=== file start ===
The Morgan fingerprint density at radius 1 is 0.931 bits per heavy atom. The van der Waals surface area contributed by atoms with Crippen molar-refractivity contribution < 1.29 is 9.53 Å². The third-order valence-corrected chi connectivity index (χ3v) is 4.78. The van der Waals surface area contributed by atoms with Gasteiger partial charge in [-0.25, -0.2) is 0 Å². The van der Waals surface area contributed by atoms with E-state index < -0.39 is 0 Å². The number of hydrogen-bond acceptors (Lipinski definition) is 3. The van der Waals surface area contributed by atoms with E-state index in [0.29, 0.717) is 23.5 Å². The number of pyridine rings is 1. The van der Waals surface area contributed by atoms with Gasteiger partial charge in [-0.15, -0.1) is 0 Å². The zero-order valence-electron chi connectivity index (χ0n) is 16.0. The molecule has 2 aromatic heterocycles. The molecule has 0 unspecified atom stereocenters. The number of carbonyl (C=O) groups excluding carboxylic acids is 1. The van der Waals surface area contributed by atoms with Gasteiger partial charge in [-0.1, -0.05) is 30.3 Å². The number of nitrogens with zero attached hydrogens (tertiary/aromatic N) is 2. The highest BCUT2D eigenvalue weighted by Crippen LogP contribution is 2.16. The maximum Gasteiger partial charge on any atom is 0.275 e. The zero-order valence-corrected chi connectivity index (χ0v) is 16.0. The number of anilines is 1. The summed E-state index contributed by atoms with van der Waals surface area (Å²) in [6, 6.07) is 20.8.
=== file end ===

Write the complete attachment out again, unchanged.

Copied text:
The Morgan fingerprint density at radius 1 is 0.931 bits per heavy atom. The van der Waals surface area contributed by atoms with Crippen molar-refractivity contribution < 1.29 is 9.53 Å². The third-order valence-corrected chi connectivity index (χ3v) is 4.78. The van der Waals surface area contributed by atoms with Gasteiger partial charge in [-0.25, -0.2) is 0 Å². The van der Waals surface area contributed by atoms with E-state index < -0.39 is 0 Å². The number of hydrogen-bond acceptors (Lipinski definition) is 3. The van der Waals surface area contributed by atoms with E-state index in [0.29, 0.717) is 23.5 Å². The number of pyridine rings is 1. The van der Waals surface area contributed by atoms with Gasteiger partial charge in [-0.15, -0.1) is 0 Å². The zero-order valence-electron chi connectivity index (χ0n) is 16.0. The molecule has 2 aromatic heterocycles. The molecule has 0 unspecified atom stereocenters. The number of carbonyl (C=O) groups excluding carboxylic acids is 1. The van der Waals surface area contributed by atoms with Gasteiger partial charge in [-0.1, -0.05) is 30.3 Å². The number of nitrogens with zero attached hydrogens (tertiary/aromatic N) is 2. The highest BCUT2D eigenvalue weighted by Crippen LogP contribution is 2.16. The maximum Gasteiger partial charge on any atom is 0.275 e. The zero-order valence-corrected chi connectivity index (χ0v) is 16.0. The number of anilines is 1. The summed E-state index contributed by atoms with van der Waals surface area (Å²) in [6, 6.07) is 20.8.